The district court upheld the license revocation and on appeal, the Minnesota Court of Appeals affirmed noting that they need not decide the merits of Mr. Platt's arguments as there are a long line of cases which hold that a driver's misbehavior constitutes a waiver of rights under the implied consent law. Or, as stated by the Court:

"Drivers who are arrested on suspicion of driving while intoxicated have a duty to avoid frustrating the implied-consent testing process. State v. Collins, 655 N.W.2d 652, 658 (Minn. App. 2003), review denied (Minn. Mar. 26, 2003). When a driver’s conduct prevents officers from completing the implied-consent procedure, the driver is deemed to have waived his or her rights under that process. See State v. Busch, 614 N.W.2d 256, 259 (Minn. App. 2000) (holding that a driver who frustrated the implied consent process by his silence had waived his right to an attorney). Thus, where a driver prevented an officer from reading the implied-consent advisory by “screaming, swearing, making accusations of rape, and insisting that she would not listen,” the driver could be convicted for test refusal even though the implied-consent advisory was not read and she was never provided with an opportunity to contact an attorney. Collins, 655 N.W.2d at 658. Although Collins and Busch address the limited right to counsel, their rationale applies here. See id.; Busch, 614 N.W.2d at 259-60; see also Sigfrinius v. Comm ’r of Pub. Safety, 378 N.W.2d 124, 126 (Minn. App. 1985) (holding that a driver’s conduct frustrates administration of the test where his conduct is “calculated to avoid any ‘suspension’ of his license”). Accepting Platt’s argument that implied consent cases also apply to Minn. Stat. § 171.177, a driver receiving a warrant advisory may not frustrate the advisory and then contest the revocation because the advisory was not given."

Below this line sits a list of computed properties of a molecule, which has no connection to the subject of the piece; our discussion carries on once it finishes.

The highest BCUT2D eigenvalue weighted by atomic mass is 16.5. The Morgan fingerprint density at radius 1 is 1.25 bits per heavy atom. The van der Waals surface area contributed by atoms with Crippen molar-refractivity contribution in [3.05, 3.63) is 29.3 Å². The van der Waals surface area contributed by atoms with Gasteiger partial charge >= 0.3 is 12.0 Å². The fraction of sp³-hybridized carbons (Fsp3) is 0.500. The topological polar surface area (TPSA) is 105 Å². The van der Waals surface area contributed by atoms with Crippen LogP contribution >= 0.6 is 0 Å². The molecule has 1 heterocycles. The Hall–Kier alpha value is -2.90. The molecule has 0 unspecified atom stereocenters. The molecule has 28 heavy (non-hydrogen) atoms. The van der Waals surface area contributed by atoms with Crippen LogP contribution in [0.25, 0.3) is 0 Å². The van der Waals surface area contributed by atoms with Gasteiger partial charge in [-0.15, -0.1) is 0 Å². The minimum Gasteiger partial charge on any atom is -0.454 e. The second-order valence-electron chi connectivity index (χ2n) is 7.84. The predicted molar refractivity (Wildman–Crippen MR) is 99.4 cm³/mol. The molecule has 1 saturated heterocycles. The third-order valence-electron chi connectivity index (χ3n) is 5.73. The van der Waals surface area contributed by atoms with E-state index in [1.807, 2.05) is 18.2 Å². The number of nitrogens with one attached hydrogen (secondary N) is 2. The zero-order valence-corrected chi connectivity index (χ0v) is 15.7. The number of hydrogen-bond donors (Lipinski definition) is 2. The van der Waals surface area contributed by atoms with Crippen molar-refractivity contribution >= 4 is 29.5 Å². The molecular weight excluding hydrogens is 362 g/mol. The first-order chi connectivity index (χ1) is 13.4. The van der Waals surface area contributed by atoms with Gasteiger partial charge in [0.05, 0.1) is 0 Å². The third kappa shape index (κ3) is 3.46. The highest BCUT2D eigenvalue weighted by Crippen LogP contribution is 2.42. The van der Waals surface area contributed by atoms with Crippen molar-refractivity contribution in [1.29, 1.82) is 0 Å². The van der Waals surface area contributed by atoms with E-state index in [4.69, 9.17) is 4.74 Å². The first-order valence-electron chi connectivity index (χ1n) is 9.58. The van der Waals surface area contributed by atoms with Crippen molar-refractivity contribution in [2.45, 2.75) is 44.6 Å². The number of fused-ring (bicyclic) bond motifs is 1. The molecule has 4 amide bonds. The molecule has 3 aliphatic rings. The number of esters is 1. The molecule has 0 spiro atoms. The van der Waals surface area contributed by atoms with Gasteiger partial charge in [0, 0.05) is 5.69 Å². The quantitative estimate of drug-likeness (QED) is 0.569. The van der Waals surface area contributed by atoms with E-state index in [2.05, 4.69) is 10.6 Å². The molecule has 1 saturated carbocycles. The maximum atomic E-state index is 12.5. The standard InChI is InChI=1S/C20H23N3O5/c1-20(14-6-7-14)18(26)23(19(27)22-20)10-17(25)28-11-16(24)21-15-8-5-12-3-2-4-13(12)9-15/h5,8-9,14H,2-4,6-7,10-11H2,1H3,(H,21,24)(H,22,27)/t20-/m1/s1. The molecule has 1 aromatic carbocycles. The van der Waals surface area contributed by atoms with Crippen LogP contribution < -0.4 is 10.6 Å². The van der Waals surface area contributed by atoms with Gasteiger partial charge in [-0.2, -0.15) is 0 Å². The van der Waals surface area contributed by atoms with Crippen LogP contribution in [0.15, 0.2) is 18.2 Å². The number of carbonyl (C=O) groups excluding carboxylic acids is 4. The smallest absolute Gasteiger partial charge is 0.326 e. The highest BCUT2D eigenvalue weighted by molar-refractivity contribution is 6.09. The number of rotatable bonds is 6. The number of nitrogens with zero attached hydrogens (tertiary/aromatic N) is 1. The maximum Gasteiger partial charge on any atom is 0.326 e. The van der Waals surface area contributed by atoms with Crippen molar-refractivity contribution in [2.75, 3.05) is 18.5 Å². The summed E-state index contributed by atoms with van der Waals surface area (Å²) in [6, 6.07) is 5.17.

Moral Of The Story:  If you have been arrested, don't make matter worse for yourself by being a jerk.